Panic-stricken Patnaites rushed out of homes and office buildings on Wednesday afternoon after a mild tremor shook the city for almost five seconds around 2.08pm. An aftershock measuring 6.1 on the Richter scale was felt around 2.58pm, but hardly anybody perceived it.
The first set of shocks — 8.5 on the Richter scale — did not go unnoticed, though. Absorbed in their assignments, most professionals did not feel the tremor initially. When they did, they ran out. So did several people at home. But the quake was over by then.
Yet, for almost half-an-hour, people loitered on roads — away from multi-storeyed commercial or residential buildings. Assured the tremor was over, people returned home or their workstations.
Another aftershock measuring 8.1 on Richter scale was felt at 4.13pm but the state disaster management department said there was no report of loss of life or property because of the earthquake and the aftershocks.
“We have not received any report of loss of life or damage to property from anywhere in the state,” said Vyasji, the principal secretary of the disaster management department.
But home or away, the first set of shakes shocked all.
“I just rushed out of office the moment I realised there was an earthquake. Now that things are normal, I will go back to the office,” said Shashank, an engineer working with a private firm located at the Bisco- maun building.
Bina Kumari, a resident of Ashiana Nagar, said: “I was sleeping in my bedroom. Around 2pm, I felt that my bed was shaking. First, I thought I was feeling dizzy. But when I heard people shouting in the apartment, I jumped out of my bed and ran out of the building using the stairs fearing collapse of the building. I saw several people were on the road then.”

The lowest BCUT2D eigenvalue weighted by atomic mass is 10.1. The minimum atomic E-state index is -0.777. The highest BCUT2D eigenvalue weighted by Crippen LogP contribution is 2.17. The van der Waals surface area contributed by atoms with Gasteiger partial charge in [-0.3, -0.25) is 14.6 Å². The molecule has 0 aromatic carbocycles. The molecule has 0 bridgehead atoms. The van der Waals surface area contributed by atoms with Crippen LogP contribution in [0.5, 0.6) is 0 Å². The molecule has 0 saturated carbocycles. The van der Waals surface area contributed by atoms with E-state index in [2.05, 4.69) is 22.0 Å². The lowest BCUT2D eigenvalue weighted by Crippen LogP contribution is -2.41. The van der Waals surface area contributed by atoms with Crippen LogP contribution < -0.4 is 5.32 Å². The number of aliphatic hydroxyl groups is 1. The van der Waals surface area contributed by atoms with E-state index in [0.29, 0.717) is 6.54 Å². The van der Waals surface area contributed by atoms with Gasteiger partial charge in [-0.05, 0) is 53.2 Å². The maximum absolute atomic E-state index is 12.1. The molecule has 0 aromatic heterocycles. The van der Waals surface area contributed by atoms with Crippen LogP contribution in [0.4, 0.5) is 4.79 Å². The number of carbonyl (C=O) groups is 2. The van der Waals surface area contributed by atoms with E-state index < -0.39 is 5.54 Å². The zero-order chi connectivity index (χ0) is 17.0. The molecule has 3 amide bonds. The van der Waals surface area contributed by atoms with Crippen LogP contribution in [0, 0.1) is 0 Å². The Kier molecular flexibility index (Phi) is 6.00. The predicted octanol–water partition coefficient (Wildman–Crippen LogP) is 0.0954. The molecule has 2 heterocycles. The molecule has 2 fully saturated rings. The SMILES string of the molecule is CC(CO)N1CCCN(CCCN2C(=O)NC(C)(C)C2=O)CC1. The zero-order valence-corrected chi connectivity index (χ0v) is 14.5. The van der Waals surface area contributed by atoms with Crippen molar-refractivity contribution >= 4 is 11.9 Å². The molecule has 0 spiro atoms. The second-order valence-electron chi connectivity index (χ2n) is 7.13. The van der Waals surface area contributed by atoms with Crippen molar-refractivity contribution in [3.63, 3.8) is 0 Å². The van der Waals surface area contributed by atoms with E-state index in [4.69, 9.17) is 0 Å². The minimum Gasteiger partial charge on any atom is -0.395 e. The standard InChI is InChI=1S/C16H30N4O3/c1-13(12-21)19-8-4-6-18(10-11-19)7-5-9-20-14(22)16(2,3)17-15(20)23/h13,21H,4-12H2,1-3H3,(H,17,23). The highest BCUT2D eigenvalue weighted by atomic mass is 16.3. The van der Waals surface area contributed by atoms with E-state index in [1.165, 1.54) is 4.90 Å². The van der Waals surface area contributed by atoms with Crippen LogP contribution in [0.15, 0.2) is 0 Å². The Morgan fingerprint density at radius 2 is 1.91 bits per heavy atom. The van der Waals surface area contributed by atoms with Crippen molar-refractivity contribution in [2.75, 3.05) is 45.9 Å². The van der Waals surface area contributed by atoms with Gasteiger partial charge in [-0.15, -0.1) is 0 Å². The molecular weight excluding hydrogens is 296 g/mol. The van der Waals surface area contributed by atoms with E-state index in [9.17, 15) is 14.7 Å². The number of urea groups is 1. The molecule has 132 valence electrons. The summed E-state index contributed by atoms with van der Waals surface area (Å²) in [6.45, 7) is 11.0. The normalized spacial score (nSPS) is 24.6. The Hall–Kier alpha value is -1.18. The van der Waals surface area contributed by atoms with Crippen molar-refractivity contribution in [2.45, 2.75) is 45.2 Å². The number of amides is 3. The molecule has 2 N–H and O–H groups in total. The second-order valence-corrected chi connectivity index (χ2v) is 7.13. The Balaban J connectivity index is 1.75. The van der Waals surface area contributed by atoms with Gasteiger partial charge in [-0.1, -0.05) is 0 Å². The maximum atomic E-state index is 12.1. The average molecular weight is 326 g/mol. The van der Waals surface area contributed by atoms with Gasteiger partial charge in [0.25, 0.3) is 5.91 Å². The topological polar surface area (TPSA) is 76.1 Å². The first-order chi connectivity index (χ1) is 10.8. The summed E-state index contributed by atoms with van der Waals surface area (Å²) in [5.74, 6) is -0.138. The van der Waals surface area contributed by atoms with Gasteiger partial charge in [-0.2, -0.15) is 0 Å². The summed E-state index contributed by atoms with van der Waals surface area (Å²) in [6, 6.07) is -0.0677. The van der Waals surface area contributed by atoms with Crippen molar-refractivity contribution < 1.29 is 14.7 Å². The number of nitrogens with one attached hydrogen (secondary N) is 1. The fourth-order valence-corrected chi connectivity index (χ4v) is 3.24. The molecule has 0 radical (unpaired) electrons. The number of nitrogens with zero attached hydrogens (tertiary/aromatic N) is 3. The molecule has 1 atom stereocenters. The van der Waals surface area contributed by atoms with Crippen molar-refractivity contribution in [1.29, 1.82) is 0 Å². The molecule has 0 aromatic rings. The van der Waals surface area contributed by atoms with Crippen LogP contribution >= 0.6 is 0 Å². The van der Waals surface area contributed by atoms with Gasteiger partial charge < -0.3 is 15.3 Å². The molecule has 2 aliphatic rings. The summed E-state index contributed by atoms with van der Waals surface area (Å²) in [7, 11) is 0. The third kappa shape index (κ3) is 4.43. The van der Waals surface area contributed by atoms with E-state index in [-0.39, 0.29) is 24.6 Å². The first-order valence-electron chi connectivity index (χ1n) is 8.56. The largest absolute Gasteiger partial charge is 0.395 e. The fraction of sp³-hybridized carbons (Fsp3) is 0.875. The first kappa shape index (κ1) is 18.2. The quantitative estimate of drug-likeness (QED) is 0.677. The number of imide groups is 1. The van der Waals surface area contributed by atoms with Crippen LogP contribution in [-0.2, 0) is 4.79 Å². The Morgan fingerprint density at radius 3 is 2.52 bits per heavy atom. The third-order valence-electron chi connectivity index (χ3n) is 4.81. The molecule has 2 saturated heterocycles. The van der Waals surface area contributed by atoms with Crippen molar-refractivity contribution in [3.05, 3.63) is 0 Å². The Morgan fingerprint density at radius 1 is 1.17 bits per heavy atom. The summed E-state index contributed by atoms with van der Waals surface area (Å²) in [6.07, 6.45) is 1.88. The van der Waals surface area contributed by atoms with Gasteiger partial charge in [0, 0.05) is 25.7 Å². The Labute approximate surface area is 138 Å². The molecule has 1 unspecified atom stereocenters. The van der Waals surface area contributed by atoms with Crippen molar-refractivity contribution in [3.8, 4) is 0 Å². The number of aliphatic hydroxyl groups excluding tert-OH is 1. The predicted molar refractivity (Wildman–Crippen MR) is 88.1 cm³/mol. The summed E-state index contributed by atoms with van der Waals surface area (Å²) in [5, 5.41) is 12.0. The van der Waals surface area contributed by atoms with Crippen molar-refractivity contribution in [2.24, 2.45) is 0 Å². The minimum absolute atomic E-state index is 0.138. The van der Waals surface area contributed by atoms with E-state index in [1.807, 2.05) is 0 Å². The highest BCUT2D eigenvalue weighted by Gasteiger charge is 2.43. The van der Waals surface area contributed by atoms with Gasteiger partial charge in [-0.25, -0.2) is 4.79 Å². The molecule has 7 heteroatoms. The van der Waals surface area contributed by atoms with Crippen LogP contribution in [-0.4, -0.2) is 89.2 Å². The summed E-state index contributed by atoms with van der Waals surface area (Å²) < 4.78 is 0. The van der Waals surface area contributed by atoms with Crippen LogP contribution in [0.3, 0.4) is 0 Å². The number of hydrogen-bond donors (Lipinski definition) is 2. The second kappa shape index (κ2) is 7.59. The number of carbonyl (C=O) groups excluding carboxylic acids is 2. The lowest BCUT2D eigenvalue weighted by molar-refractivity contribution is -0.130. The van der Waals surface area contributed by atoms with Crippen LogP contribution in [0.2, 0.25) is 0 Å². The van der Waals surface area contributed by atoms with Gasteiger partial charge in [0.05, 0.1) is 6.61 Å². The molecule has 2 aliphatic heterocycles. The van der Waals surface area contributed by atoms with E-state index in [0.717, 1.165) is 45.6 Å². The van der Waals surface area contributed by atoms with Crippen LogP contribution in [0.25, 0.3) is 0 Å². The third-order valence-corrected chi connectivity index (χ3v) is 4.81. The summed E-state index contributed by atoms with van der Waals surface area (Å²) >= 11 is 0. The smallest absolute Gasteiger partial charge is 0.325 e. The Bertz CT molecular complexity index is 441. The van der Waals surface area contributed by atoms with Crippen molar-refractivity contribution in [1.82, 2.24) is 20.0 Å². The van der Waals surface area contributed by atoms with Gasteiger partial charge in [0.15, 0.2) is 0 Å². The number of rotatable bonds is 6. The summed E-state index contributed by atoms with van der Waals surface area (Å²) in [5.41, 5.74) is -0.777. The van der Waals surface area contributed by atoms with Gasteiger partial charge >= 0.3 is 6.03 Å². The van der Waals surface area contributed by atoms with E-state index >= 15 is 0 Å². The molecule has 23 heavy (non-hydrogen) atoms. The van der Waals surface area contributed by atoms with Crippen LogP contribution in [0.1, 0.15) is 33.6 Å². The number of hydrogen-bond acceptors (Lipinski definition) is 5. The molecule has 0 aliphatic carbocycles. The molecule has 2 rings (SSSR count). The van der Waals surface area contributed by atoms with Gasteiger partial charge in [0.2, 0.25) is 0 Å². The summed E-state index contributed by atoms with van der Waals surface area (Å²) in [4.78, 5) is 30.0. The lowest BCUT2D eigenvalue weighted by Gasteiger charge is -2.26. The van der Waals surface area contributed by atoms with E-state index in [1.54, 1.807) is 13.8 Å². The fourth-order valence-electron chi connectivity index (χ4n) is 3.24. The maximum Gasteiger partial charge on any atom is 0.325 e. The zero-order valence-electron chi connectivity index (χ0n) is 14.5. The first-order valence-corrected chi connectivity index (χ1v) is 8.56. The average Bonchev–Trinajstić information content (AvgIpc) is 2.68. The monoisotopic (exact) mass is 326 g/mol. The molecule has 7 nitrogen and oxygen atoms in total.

Tremor fright among Patnaites should be treated with compassion because the city is in Seismic Zone IV, a high-risk zone. Utter chaos in most sky-scrappers during and after the earthquake on Wednesday punched hole in the authorities’ tall claim on spreading earthquake safety awareness among masses. Despite the use of elevators being a strict no-no during tremors, several people used them to come out of buildings in the state capital. Fortunately, no untoward incident occurred.
Bihar State Disaster Management Authority (BSDMA) still claimed that mass awareness was the key to overcome the challenge of earthquake.
“We continuously pursue on educating masses on earthquake safety. We organised free earthquake safety clinics during Udyog Mela and Bihar Divas celebrations, which got a very good response,” said Madhubala, the personal secretary of BSDMA vice-chairman.